And this launches on cable with Attack of the Killer Tomatoes or something like that, right?

They had a premiere at Ardent Studios. They set up all these big screens because there wasn't one auditorium big enough for all the people. There were five or six rooms they set up chairs in and you could watch on big TV screens. 20-30 people to a room. Then it actually played on Channel 5 a couple of months later. It ended up playing on the USA Network’s Up All Night. I think it was in rotation with Attack of the Killer Tomatoes and they’d play it every four to six months.
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Greatest hits: What are some of your favorite shows you’ve worked on?

Some of my favorite shows I’ve acted in? The Dresser at Circuit. I played Norman and it was the first year they had Ostrander awards. Myself and Jay Ehrlicher were nominated for best actor and I lost.

Jay was nominated for playing Salieri in Amadeus?

Yes, Amadeus. Also, I did Fool for Love. I loved that play. Still love that play. I got a lot of nominations in the early years. And in the later years too. It sounds like bragging, but I got nominated a lot. Acting more than directing. And I did True West a few years later at Theatre Memphis.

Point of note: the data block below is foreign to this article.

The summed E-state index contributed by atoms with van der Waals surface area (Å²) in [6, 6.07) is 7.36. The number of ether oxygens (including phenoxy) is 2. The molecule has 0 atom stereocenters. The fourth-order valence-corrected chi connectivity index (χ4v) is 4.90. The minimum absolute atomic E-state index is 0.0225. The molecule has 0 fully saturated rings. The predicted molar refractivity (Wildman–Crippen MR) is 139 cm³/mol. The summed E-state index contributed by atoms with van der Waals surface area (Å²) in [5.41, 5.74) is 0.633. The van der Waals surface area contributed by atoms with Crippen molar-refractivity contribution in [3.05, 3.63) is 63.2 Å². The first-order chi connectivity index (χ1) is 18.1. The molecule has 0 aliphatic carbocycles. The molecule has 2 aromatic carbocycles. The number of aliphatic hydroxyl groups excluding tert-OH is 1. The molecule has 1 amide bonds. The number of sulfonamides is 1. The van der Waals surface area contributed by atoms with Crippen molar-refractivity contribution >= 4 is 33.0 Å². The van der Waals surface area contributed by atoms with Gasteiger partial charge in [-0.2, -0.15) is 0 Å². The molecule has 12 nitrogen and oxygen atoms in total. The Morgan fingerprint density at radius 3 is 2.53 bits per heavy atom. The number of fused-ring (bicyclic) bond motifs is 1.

With Chris Ellis.

Yes. I directed Memphis’ premiere of Prelude to a Kiss and wouldn’t mind directing that again.

I like that Craig Lucas.

I did the other show of his— the Christmas Show...

Not Blue Window. Reckless!

Yes, Reckless. Loved that show.

This is all main stage stuff more or less, but you’ve also always done independent work too. Like you said you worked in the Attic. But you also produced a show in the basement at First Congo Church long before there was a theater in the basement of First Congo Church.

Thais.

Yes, Thais. And now you have a company for doing independent work. Tell me a little about Quark.